Range. - Mountains of New Mexico and Arizona southward.
This peculiar species may readily be recognized by its saffron or orange-brown colored head and neck, with broad black bar through the eye. They nest at high elevations in coniferous trees on the mountain sides, placing their nests either on the horizontal boughs or forks at the end of them. The nests are very beautiful structures made of moss, lichens, fine rootlets and grasses and setting high on the limb like those of the Blue-gray Gnatcatcher. The eggs are grayish white with a bluish tinge, thickly speckled with blackish; size .64 x .48. Data. - Huachuca Mts., Arizona, June 21, 1901. Nest in a sugar pine near extremity of branch, 25 feet from the ground and 20 feet out from the trunk of the tree; composed of lichens and fine rootlets, lined with plant down.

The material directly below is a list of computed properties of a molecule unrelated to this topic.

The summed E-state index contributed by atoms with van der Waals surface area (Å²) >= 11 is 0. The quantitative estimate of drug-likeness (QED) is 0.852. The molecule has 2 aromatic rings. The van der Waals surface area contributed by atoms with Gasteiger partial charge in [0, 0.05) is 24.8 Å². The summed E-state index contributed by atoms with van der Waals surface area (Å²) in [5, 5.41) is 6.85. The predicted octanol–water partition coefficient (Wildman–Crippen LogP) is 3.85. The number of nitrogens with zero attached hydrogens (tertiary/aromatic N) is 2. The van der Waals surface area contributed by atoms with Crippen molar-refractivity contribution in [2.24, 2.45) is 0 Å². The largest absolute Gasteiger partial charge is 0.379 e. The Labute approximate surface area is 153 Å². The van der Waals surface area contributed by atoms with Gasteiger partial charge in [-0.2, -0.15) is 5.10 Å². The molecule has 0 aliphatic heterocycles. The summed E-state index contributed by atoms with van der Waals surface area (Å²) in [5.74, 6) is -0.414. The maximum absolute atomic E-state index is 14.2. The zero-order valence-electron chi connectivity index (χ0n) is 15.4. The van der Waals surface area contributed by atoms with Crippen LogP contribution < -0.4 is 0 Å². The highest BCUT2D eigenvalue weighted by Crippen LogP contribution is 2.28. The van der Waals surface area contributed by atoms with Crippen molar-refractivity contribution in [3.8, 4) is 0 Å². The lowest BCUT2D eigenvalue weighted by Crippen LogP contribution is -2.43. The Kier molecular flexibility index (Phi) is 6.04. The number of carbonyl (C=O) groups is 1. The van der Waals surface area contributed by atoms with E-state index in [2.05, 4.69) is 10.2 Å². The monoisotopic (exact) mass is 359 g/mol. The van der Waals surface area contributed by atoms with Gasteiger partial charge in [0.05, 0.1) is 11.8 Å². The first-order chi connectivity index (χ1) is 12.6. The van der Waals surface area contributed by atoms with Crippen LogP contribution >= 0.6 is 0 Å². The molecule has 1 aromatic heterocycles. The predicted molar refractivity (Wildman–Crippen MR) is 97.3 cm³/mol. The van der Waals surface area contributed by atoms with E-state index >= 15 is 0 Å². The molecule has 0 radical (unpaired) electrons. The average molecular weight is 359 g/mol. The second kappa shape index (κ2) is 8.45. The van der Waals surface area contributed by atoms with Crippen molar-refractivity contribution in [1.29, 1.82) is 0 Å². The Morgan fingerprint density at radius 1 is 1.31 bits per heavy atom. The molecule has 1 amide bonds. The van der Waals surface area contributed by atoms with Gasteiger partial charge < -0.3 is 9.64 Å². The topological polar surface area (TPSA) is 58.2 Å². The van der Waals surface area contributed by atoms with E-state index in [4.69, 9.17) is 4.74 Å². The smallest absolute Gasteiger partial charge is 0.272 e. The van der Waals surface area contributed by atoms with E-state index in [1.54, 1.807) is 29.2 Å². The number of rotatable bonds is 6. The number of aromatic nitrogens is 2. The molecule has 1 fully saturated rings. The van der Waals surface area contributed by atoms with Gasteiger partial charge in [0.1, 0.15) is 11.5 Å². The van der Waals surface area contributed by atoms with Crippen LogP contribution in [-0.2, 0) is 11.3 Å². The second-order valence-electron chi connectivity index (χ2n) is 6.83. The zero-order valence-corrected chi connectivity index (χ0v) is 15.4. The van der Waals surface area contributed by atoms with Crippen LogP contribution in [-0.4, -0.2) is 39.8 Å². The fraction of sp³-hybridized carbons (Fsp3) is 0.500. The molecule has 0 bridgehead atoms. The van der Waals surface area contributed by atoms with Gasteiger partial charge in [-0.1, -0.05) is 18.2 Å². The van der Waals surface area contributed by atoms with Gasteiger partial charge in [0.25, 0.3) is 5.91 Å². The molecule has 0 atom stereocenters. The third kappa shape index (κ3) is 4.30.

Tennesee Warblers. Olive Warblers.